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Relive Old West Gunplay and Period Dress, with Your Own Cowboy Alias

Modern Cowboy: Are American Cowboys a Vanishing Breed?

The modern cowboy has come a long way since the first vaqueros (Mexican cowboys) rode into what is today New Mexico and Texas over two centuries ago. Now considered as a national symbol of America’s frontier days, cowboys were key players during the Westward Expansion period of the United States.

In 1866, after the end of the Civil War, cowboys drove herds of cattle to places where cattle meat was in great demand and where they can fetch a nice price. During this period, outlaws abounded and lawmen are hot on their heels in pursuit.

 

 

20th Century Cowboys

 

At the beginning of the century, cowboys continued to work in cattle drives until about the 1950’s. Driving livestock were on a smaller scale at this time. Many cowboys resigned from the dwindling open trail work and sought employment in private ranches in the West.

Ranchers, farmers, cowboys, and people who found livelihood with their land saw some hard times during the late 1900’s. Agrarian areas have been urbanized and a lot of progress had been made in the way food was produced and distributed. Severe changes in economy made business difficult for ranchers and land-tillers, forcing them to sell their land and pursue other business rather than face bankruptcy.

While the cowboy’s functions started to wane during this period, the film industry was able to cash in on the cowboy lifestyle from 1920’s silent movies to the 1950’s. These gave rise to famous stars like Tom Mix, Audie Murphy, Gary Cooper, and John Wayne.

 

Living as a Cowboy

 

Many young men and kids barely out of their teens chose to work as cowboys for the money they can earn, which is an average of around $25 to $40 a month in those days. Apart from rounding up cattle and caring for horses, cowboys also participated in cattle drives, helped in starting frontier towns, mended fences, and repaired damaged buildings.

Cowboys were also known as cowhands, cowpokes, cowpunchers, and buckaroos. The one with the most time and knowledge on the field is referred to as a “segundo” which means “second” in Spanish. Segundos rode directly with the foreman in charge of the cattle drive.

Cowboys usually have sleeping quarters on the ranch where they are hired to work. To fight homesickness or boredom, they would sing songs accompanied by a guitar or harmonica. Some find time to write home or compose poems.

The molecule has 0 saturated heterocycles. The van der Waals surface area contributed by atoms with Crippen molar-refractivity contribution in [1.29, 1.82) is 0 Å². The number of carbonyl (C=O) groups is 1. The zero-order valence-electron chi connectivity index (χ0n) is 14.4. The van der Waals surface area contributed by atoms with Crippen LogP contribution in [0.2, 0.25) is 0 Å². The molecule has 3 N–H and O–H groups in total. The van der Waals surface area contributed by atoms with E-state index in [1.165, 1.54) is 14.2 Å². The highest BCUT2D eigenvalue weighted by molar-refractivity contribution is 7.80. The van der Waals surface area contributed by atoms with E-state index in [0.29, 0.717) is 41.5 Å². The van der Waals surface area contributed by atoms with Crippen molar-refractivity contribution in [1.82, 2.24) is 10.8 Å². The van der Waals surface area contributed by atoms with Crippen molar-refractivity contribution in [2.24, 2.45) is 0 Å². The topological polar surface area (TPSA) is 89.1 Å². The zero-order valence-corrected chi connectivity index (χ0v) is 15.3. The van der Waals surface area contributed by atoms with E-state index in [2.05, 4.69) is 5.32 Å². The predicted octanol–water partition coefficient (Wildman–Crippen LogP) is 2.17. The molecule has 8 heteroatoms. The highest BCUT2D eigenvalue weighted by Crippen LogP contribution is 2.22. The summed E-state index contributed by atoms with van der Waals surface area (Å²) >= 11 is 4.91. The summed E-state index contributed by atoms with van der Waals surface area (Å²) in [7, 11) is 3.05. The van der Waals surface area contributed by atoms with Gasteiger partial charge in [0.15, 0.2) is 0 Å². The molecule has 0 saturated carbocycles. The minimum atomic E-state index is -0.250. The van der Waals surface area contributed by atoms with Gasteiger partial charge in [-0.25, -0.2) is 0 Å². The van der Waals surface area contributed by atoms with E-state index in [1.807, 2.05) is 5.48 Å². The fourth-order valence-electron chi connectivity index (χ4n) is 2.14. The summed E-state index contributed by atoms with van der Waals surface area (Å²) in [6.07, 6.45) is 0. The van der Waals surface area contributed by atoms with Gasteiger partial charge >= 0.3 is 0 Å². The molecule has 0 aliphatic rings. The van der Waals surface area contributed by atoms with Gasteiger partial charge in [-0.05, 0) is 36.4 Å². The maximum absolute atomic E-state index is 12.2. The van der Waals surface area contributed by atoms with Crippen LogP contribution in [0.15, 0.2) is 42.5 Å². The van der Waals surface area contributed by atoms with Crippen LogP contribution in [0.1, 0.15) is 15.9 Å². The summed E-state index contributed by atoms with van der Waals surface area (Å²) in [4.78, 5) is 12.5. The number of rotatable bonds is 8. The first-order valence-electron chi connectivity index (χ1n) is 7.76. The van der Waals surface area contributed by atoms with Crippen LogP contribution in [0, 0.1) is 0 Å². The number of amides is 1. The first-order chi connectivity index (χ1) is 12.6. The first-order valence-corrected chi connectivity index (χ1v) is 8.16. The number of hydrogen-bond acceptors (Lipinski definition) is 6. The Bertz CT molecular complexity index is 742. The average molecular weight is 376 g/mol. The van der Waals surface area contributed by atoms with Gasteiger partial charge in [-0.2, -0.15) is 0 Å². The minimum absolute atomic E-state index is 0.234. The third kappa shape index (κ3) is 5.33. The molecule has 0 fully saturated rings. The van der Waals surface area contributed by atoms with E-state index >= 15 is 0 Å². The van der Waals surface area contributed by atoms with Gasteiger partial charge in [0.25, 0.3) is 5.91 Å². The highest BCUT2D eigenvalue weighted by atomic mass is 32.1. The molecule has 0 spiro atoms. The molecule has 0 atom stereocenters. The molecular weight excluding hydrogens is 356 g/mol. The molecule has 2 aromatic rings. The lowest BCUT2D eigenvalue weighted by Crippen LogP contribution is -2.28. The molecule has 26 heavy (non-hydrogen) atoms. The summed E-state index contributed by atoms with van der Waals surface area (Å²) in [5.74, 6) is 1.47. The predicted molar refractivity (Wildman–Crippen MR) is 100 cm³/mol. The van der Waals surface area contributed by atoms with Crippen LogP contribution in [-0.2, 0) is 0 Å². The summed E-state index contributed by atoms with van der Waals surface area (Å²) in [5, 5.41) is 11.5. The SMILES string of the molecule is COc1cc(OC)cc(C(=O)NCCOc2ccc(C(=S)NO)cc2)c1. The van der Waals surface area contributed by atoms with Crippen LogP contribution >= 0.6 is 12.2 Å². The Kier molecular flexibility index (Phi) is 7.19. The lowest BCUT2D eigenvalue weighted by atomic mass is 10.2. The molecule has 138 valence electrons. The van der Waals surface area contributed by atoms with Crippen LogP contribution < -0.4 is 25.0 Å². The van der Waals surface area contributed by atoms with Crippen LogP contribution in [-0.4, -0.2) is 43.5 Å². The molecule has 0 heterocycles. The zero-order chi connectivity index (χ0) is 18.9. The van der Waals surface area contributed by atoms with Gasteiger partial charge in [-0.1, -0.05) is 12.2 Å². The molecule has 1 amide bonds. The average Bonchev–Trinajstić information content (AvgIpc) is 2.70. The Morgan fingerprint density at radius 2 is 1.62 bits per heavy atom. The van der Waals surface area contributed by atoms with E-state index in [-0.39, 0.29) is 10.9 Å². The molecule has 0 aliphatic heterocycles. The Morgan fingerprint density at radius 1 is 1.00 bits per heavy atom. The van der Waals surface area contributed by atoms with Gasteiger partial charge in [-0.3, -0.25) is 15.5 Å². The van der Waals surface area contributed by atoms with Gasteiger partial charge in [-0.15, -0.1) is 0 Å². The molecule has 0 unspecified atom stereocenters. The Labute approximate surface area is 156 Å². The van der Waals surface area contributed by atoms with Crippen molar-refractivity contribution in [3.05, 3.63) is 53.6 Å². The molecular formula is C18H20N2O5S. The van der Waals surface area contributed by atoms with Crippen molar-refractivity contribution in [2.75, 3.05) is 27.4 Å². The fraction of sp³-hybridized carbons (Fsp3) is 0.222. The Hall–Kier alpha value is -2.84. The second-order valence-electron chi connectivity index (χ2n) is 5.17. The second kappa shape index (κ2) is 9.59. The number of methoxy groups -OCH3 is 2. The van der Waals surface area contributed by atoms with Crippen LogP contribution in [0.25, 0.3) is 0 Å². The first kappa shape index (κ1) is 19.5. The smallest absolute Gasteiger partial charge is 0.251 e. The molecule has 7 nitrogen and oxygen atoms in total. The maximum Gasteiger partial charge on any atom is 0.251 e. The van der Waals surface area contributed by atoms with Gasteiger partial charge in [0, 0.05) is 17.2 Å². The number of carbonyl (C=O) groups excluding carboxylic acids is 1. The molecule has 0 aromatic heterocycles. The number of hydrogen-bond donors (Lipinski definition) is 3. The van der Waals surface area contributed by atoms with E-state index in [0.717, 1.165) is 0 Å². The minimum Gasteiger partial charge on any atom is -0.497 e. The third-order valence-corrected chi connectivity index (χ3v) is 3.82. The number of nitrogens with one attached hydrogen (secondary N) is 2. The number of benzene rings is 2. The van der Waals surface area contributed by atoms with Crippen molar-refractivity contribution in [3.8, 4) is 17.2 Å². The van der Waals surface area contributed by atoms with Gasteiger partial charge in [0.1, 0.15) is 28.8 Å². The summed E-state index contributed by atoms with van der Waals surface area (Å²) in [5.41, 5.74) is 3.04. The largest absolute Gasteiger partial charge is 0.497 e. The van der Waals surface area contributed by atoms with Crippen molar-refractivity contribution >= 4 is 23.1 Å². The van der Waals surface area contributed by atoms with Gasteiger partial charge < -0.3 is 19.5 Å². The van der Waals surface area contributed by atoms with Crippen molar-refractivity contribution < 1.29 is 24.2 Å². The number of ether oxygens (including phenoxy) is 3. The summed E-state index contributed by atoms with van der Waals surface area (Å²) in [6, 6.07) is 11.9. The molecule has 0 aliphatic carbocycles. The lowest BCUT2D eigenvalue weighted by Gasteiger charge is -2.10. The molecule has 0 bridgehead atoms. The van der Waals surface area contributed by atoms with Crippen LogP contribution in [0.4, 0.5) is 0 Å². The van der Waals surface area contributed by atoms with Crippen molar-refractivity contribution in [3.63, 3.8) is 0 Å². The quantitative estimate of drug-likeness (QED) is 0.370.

A cowboy usually turned in 15 hours of work each day, which is entailed tough and tiresome tasks. These include riding on a horse all day and performing other physically tiresome work.

 

Cowboys in Rodeos

 

modern cowboyLike the modern cowboy, 19th century cowboys loved to engage in friendly competition. They vie for cash prize and some bragging rights by showing what they’ve got in the rodeo. The activities includes the tasks cowboys perform on a daily basis such as roping cattle on horseback, wrestling a steer to the ground (bulldogging), riding a bronco bareback, and bull riding.

Rodeo became highly popular in America after the first professional competition was well attended by cowboys and a huge crowd in 1888 in Prescott, Arizona. It continues to be a highly-attended event in many cities in the United States.

 

The Modern Cowboy

 

So many years have gone by since the glorious cowboy days of the Old West. The job demand for professional cowboys have decreased, but it doesn’t mean that they are no longer needed. The cowboy culture and lifestyle are still alive and well in several places in the U.S., but not as active as it was a century or so ago. You can still find the modern cowboy at work in commercial ranches in Texas, Montana, Wyoming, Colorado, Kansas, and Utah.

In recent years, labor statistics have estimated nearly 10,000 people working under the category of activities supporting animal production. These included cowboys who averaged a yearly salary of $19,000.

While times and opportunities may have changed, the cowboy will continue to be a part  of the American West and remain a symbol of hard work and perseverance. The cowboy spirit lingers on.

 

 

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